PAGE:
Harvard University recruited a female athlete for its women’s swimming team, but got a man instead.
At 5-foot-8 and 170 pounds, Schuyler Bailar, 19, set a national relay record on a girls’ high school swimming team with future Olympic champion Katie Ledecky. But then she decided to become a transgender man, the Washington Post reported Tuesday.
Harvard women’s swimming team head coach Stephanie Morawski encouraged Bailar to swim with the men’s team when she realized that the “authentic Bailar is a man,” according to the newspaper.
“One of the things we all noticed — coaches, captains, team members — is that when Schuyler was passing male, he was very happy,” Morawski said. “Why should gender play a role? Schuyler is a great person. Schuyler wanted to swim and was already accepted to Harvard. . . . Why wouldn’t you want to help?”
Bailar said he accepts the challenges of competing as a transgender man. “It meant giving up the goals I had set for myself as a swimmer,” he said. “But I had to let go of those goals. This isn’t a choice.”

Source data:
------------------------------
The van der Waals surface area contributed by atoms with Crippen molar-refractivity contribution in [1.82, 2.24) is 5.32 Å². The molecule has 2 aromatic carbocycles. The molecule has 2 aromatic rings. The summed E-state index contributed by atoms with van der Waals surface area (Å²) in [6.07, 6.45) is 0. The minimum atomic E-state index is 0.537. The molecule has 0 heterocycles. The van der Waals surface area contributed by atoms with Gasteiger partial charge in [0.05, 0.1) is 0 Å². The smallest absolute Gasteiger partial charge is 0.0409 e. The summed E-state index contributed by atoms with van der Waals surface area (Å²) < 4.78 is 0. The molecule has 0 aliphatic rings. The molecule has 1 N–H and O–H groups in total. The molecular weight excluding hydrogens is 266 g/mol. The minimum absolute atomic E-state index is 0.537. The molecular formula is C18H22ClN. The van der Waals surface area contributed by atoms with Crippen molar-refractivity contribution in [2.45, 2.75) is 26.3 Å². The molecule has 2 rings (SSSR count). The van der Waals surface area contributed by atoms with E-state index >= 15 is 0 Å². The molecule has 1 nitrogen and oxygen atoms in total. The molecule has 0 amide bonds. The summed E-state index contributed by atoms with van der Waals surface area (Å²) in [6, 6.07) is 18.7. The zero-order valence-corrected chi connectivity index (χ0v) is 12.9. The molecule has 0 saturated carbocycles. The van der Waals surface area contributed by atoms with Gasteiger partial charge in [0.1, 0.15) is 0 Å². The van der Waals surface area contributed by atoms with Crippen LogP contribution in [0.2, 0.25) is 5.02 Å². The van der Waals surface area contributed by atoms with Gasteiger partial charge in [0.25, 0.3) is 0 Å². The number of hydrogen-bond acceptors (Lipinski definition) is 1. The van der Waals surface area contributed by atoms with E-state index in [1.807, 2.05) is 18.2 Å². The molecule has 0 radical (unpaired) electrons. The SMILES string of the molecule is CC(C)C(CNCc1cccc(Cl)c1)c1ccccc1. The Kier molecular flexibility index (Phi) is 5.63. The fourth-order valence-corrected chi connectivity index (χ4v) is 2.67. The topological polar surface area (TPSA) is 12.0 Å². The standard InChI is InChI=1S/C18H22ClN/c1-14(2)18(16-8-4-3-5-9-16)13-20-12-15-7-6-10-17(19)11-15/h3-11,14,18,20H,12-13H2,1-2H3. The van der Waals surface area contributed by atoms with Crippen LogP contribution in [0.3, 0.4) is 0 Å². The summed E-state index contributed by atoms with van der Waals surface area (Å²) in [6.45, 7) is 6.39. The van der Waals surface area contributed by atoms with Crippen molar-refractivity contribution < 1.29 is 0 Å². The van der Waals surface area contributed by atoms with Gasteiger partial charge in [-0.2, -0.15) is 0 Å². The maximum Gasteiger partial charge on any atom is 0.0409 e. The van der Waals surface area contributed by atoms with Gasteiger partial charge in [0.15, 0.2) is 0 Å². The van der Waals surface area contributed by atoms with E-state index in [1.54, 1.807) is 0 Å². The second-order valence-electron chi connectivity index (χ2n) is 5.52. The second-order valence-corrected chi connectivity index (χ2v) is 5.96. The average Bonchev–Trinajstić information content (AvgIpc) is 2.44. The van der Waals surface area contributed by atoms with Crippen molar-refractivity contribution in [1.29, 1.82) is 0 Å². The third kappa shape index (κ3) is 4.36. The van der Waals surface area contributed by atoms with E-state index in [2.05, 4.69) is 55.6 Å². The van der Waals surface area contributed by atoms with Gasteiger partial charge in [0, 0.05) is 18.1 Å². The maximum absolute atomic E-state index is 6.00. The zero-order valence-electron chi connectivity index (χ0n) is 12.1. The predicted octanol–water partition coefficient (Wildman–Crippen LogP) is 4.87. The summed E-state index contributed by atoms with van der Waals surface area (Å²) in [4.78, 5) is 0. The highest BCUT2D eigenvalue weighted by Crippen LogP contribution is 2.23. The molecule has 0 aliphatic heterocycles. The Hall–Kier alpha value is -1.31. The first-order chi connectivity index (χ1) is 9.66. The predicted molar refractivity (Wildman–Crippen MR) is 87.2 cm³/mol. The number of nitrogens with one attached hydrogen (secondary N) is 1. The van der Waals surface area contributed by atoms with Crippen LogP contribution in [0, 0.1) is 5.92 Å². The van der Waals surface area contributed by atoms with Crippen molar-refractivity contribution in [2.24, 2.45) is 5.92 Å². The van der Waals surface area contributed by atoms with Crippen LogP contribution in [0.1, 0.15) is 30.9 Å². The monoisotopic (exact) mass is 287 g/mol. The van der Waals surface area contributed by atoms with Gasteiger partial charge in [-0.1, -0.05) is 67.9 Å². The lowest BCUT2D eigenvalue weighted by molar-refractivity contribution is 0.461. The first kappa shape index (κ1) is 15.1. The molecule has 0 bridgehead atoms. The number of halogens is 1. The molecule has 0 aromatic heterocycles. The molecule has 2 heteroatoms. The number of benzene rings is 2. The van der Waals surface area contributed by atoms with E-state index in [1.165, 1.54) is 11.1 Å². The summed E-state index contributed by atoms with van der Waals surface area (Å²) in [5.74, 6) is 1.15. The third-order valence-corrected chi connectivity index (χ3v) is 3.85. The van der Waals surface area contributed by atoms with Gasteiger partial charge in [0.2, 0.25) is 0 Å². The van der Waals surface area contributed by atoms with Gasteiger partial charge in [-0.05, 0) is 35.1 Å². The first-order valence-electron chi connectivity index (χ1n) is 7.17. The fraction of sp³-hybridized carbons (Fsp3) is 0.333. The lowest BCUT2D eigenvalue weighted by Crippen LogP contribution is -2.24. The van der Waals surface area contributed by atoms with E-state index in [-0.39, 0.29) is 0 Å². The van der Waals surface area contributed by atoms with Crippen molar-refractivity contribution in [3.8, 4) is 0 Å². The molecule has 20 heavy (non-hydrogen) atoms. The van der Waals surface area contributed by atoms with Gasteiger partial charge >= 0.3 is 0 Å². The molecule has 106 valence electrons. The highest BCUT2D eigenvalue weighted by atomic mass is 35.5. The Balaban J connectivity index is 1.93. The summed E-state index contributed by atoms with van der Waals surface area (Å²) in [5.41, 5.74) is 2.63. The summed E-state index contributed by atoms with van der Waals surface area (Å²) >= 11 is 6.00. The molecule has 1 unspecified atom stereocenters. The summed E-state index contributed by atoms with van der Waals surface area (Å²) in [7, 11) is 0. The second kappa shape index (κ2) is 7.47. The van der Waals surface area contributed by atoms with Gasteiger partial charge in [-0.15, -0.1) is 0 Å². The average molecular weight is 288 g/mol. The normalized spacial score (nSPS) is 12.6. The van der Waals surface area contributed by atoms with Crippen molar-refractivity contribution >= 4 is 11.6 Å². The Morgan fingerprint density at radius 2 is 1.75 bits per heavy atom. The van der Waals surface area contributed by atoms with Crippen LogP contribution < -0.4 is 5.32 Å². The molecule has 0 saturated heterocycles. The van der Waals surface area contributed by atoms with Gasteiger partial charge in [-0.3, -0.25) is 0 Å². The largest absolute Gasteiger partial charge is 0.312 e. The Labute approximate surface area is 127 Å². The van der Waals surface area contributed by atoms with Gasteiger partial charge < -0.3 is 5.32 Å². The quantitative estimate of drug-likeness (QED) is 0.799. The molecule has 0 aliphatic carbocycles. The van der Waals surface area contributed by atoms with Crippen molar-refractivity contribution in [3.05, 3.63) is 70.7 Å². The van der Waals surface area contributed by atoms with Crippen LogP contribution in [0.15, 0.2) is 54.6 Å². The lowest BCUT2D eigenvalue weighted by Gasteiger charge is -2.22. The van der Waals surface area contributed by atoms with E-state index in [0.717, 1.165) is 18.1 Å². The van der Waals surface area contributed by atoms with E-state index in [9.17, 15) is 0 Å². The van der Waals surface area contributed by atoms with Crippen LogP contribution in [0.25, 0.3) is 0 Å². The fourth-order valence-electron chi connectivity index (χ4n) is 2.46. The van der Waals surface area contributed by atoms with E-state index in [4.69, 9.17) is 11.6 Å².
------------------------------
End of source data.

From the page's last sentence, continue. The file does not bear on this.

Although Bailar had surgery to remove his female breasts and mammary glands in March, and is now taking testosterone, he said he is not considering genital reassignment surgery.
“It is important to understand that ‘fully transitioning’ does not include genital reassignment surgery for everyone,” he said. “Fully transitioning is a process defined by each individual.”
Bailar’s journey was not without anguish. In 2014, as a girl, she spent over 4 months in a Miami treatment center for eating disorders, writing in her journal, “Maybe I hate my body because it’s not a man’s.” By September, she was convinced that she was a transgender man in a woman’s body.
At Harvard, Bailar had planned to live as a male, but swim as a woman. Morawski convinced him to change his plan, perhaps in response to Bruce—now Caitlyn—Jenner’s remark to Diane Sawyer when he came out as transgender, “What I’m doing is going to do some good. We are going to change the world.”
To this generation of youths who have been brought up immersed in gay culture and fluid sexual identities, having a transsexual teammate is no big deal.
“He’s just another member of the team,” said Kent Haeffner, an aspiring sophomore swimmer from Fort Lauderdale, Fla. “That’s the way we’ve embraced him.”
For college-age boys, having a girl in the locker room is not so bad, even if she is a he.